Actually, things that aren't under any sun are particularly interesting to this group.
In 2013, attendance at our monthly meet-ups increased, and we began meeting at Nathan Hadfield's home in Provo. We would love to expand these discussion groups into other areas, so if you are interested in sponsoring a monthly meet-up in your area, please let us know. We also have monthly meet-ups online (see below).
Information about meet-ups in Utah can be found at our account on MeetUp.com.
The Association hosts monthly online discussion groups through Google+. Topics are usually determined in advance. Recent discussions have focused on a proposal to launch a "Transfigurist Network" as an umberella organization to coordinate the work of different religious transhumanist associations, such as the MTA and the CTA.
To participate in the online discussion group, join Google+ and the Mormon Transhumanist Association community on Google+, add Giulio Prisco and Lincoln Cannon to a circle, and let us know that you wish to participate so we can invite you.
Thanks sincerely to Giulio Prisco for spearheading these discussions and making them available afterward on YouTube.
Brad Carmack, director and secretary of the Mormon Transhumanist Association, represented the Mormon Transhumanist Association at the 87th Annual Meeting of the American Philosophical Society in San Francisco. Brad spoke on the subject of "Transfigurism: a Syncretization of Mormonism and Transhumanism." His thesis was that emerging technology will continue to affect the evolution of religion, and Mormon Transhumanism is an early example of some of the adaptations we might expect to observe more broadly going forward.
Brad's remarks were warmly received (as well as challenged) by the attendees and other speakers, including Dale Carrico and Max Moore (CEO of the Alcor Life Extension Foundation). Printed versions of the full papers are published in Volume 8/2 of Extistenz, an open access journal of the Karl Jaspers Society of North America.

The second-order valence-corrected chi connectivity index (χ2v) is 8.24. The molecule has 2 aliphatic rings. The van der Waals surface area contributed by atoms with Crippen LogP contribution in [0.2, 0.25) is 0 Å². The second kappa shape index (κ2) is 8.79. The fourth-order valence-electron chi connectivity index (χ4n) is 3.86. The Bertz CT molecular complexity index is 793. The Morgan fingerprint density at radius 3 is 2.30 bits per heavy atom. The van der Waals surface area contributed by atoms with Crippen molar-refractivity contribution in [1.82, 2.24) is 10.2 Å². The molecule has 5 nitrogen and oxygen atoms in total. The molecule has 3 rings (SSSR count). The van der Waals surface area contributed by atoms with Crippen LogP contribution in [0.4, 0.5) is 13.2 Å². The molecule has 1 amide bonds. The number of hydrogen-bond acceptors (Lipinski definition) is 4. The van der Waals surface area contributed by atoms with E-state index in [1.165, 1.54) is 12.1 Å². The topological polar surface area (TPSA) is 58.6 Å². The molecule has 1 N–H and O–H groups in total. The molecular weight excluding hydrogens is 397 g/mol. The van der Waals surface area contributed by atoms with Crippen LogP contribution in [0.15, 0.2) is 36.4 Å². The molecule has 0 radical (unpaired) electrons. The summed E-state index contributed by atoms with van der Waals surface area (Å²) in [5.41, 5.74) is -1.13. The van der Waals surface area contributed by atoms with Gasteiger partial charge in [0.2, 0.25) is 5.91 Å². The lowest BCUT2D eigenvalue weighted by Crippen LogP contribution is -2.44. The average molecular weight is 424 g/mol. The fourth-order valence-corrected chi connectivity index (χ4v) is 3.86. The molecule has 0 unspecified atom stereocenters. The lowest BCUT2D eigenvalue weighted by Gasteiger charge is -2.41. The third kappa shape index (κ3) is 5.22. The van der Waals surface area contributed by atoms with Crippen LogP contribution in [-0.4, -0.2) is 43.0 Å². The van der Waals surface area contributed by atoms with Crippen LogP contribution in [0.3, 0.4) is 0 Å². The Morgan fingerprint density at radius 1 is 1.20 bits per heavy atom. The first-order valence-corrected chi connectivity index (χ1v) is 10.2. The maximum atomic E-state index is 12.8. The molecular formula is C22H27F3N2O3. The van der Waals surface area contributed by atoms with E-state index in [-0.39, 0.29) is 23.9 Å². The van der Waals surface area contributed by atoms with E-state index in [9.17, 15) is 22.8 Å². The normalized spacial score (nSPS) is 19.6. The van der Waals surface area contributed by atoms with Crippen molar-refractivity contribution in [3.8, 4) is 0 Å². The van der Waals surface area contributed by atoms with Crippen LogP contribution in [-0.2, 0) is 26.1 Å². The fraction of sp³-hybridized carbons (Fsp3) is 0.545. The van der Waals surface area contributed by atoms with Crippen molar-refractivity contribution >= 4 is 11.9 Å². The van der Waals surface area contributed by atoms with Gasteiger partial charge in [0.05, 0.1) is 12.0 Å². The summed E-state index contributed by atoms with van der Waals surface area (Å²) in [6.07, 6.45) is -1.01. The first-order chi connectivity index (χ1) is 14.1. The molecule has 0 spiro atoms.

A video recording of Brad's presentation is available on YouTube. Brad speaks from 1:38:56 to 1:50:48 and participates in the panel discussion beginning at 2:04:40.
Adam Ford, a director of Humanity+, interviewed Lincoln Cannon, president of the Mormon Transhumanist Association, on the subjects of Transhumanism and Mormonism. Humanity+ and the Mormon Transhumanist Association are affiliates.
Carl Youngblood, director and chief information officer of the Mormon Transhumanist Association, presented to the London Futurists at the Birkbeck College of the University of London. His presentation was part of a conference on the topic of "Futurism, Spirituality and Faith." Carl emphasized the ongoing relevance of religion in modern life and how greater awareness of and accommodation for human religiosity will be essential for a successful transition to positive posthuman futures.
Also presenting at the conference, association member Giulio Prisco argued that future science may achieve all the promises and mental benefits of religion without being based on outmoded theories.
Other panelists presented various points of view, including a defense of secular science in opposition to religion and an argument for the importance of being aware of religious trends. More details can be found on the event's meetup page.
Adam Ford, a director of Humanity+, interviewed Karl Hale, director and chief financial officer of the Mormon Transhumanist Association, for a Mormon Transhumanist perspective on Calico, Google's anti-aging initiative.
Humanity+ and the Mormon Transhumanist Association are affiliates. The interview is available on YouTube.